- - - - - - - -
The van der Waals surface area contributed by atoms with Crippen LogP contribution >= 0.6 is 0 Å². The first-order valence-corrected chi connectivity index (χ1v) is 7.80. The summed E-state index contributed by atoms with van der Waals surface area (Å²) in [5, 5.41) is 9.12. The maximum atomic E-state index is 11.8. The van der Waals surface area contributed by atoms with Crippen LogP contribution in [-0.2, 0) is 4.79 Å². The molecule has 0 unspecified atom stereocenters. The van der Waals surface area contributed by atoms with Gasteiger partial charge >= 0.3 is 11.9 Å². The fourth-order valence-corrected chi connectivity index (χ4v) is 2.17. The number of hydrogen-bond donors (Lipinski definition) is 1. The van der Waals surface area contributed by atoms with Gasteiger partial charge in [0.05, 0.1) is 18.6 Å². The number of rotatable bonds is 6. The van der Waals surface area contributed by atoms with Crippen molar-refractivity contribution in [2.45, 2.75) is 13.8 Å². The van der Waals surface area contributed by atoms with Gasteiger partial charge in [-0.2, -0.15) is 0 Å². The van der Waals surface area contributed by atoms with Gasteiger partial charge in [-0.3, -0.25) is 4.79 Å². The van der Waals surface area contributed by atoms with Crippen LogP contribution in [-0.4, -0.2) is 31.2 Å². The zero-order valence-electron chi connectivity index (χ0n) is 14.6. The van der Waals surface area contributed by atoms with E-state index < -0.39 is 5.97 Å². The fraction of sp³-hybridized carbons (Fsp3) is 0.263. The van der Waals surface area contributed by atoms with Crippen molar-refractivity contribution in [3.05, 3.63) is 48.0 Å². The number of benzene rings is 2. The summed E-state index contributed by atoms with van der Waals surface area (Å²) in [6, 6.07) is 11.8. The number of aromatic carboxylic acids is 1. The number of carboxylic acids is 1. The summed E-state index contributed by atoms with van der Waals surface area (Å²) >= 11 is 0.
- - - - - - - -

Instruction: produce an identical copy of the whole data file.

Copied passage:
The van der Waals surface area contributed by atoms with Crippen LogP contribution >= 0.6 is 0 Å². The first-order valence-corrected chi connectivity index (χ1v) is 7.80. The summed E-state index contributed by atoms with van der Waals surface area (Å²) in [5, 5.41) is 9.12. The maximum atomic E-state index is 11.8. The van der Waals surface area contributed by atoms with Crippen LogP contribution in [-0.2, 0) is 4.79 Å². The molecule has 0 unspecified atom stereocenters. The van der Waals surface area contributed by atoms with Gasteiger partial charge >= 0.3 is 11.9 Å². The fourth-order valence-corrected chi connectivity index (χ4v) is 2.17. The number of hydrogen-bond donors (Lipinski definition) is 1. The van der Waals surface area contributed by atoms with Gasteiger partial charge in [0.05, 0.1) is 18.6 Å². The number of rotatable bonds is 6. The van der Waals surface area contributed by atoms with Crippen molar-refractivity contribution in [2.45, 2.75) is 13.8 Å². The van der Waals surface area contributed by atoms with Gasteiger partial charge in [-0.2, -0.15) is 0 Å². The van der Waals surface area contributed by atoms with Gasteiger partial charge in [-0.3, -0.25) is 4.79 Å². The van der Waals surface area contributed by atoms with Crippen LogP contribution in [-0.4, -0.2) is 31.2 Å². The zero-order valence-electron chi connectivity index (χ0n) is 14.6. The van der Waals surface area contributed by atoms with E-state index < -0.39 is 5.97 Å². The fraction of sp³-hybridized carbons (Fsp3) is 0.263. The van der Waals surface area contributed by atoms with Crippen molar-refractivity contribution in [3.05, 3.63) is 48.0 Å². The number of benzene rings is 2. The summed E-state index contributed by atoms with van der Waals surface area (Å²) in [6, 6.07) is 11.8. The number of aromatic carboxylic acids is 1. The number of carboxylic acids is 1. The summed E-state index contributed by atoms with van der Waals surface area (Å²) >= 11 is 0.